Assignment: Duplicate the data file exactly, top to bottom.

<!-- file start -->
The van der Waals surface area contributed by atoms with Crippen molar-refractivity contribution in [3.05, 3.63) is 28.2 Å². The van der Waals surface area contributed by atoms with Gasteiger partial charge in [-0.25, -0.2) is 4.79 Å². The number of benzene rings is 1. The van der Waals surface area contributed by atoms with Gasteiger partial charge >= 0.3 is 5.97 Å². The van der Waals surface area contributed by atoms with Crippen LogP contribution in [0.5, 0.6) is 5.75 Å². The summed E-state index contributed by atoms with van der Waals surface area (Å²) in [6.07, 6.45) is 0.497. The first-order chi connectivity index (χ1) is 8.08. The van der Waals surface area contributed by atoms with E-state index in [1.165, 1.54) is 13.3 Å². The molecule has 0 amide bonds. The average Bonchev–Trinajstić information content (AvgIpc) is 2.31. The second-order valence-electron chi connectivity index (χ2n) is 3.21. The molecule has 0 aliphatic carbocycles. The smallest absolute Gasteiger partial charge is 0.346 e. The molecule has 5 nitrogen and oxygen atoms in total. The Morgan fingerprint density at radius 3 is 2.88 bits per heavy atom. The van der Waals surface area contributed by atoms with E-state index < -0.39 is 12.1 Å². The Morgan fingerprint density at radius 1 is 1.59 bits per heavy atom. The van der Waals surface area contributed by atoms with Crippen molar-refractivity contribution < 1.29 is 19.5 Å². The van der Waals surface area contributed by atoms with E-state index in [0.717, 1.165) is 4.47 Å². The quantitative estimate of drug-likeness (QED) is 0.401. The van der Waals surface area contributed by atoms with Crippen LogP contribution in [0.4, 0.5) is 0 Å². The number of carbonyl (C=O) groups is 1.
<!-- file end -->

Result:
The van der Waals surface area contributed by atoms with Crippen molar-refractivity contribution in [3.05, 3.63) is 28.2 Å². The van der Waals surface area contributed by atoms with Gasteiger partial charge in [-0.25, -0.2) is 4.79 Å². The number of benzene rings is 1. The van der Waals surface area contributed by atoms with Gasteiger partial charge >= 0.3 is 5.97 Å². The van der Waals surface area contributed by atoms with Crippen LogP contribution in [0.5, 0.6) is 5.75 Å². The summed E-state index contributed by atoms with van der Waals surface area (Å²) in [6.07, 6.45) is 0.497. The first-order chi connectivity index (χ1) is 8.08. The van der Waals surface area contributed by atoms with E-state index in [1.165, 1.54) is 13.3 Å². The molecule has 0 amide bonds. The average Bonchev–Trinajstić information content (AvgIpc) is 2.31. The second-order valence-electron chi connectivity index (χ2n) is 3.21. The molecule has 0 aliphatic carbocycles. The smallest absolute Gasteiger partial charge is 0.346 e. The molecule has 5 nitrogen and oxygen atoms in total. The Morgan fingerprint density at radius 3 is 2.88 bits per heavy atom. The van der Waals surface area contributed by atoms with E-state index < -0.39 is 12.1 Å². The Morgan fingerprint density at radius 1 is 1.59 bits per heavy atom. The van der Waals surface area contributed by atoms with Crippen molar-refractivity contribution < 1.29 is 19.5 Å². The van der Waals surface area contributed by atoms with E-state index in [0.717, 1.165) is 4.47 Å². The quantitative estimate of drug-likeness (QED) is 0.401. The van der Waals surface area contributed by atoms with Crippen LogP contribution in [0.4, 0.5) is 0 Å². The number of carbonyl (C=O) groups is 1.